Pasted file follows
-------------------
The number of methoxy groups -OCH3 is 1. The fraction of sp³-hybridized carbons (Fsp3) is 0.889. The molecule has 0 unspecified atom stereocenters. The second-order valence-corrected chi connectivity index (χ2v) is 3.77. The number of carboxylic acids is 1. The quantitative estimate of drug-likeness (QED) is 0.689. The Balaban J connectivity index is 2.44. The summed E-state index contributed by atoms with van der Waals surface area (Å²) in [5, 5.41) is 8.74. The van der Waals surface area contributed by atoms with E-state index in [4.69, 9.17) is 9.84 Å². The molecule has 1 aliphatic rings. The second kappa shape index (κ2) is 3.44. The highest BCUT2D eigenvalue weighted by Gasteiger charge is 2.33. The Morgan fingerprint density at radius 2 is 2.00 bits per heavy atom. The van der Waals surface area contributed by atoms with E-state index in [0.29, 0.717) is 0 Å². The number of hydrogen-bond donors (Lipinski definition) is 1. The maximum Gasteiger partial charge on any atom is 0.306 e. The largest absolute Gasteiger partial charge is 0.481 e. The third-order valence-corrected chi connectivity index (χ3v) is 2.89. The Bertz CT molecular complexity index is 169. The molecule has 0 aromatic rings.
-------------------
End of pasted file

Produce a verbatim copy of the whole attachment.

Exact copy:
The number of methoxy groups -OCH3 is 1. The fraction of sp³-hybridized carbons (Fsp3) is 0.889. The molecule has 0 unspecified atom stereocenters. The second-order valence-corrected chi connectivity index (χ2v) is 3.77. The number of carboxylic acids is 1. The quantitative estimate of drug-likeness (QED) is 0.689. The Balaban J connectivity index is 2.44. The summed E-state index contributed by atoms with van der Waals surface area (Å²) in [5, 5.41) is 8.74. The van der Waals surface area contributed by atoms with E-state index in [4.69, 9.17) is 9.84 Å². The molecule has 1 aliphatic rings. The second kappa shape index (κ2) is 3.44. The highest BCUT2D eigenvalue weighted by Gasteiger charge is 2.33. The Morgan fingerprint density at radius 2 is 2.00 bits per heavy atom. The van der Waals surface area contributed by atoms with E-state index in [0.29, 0.717) is 0 Å². The number of hydrogen-bond donors (Lipinski definition) is 1. The maximum Gasteiger partial charge on any atom is 0.306 e. The largest absolute Gasteiger partial charge is 0.481 e. The third-order valence-corrected chi connectivity index (χ3v) is 2.89. The Bertz CT molecular complexity index is 169. The molecule has 0 aromatic rings.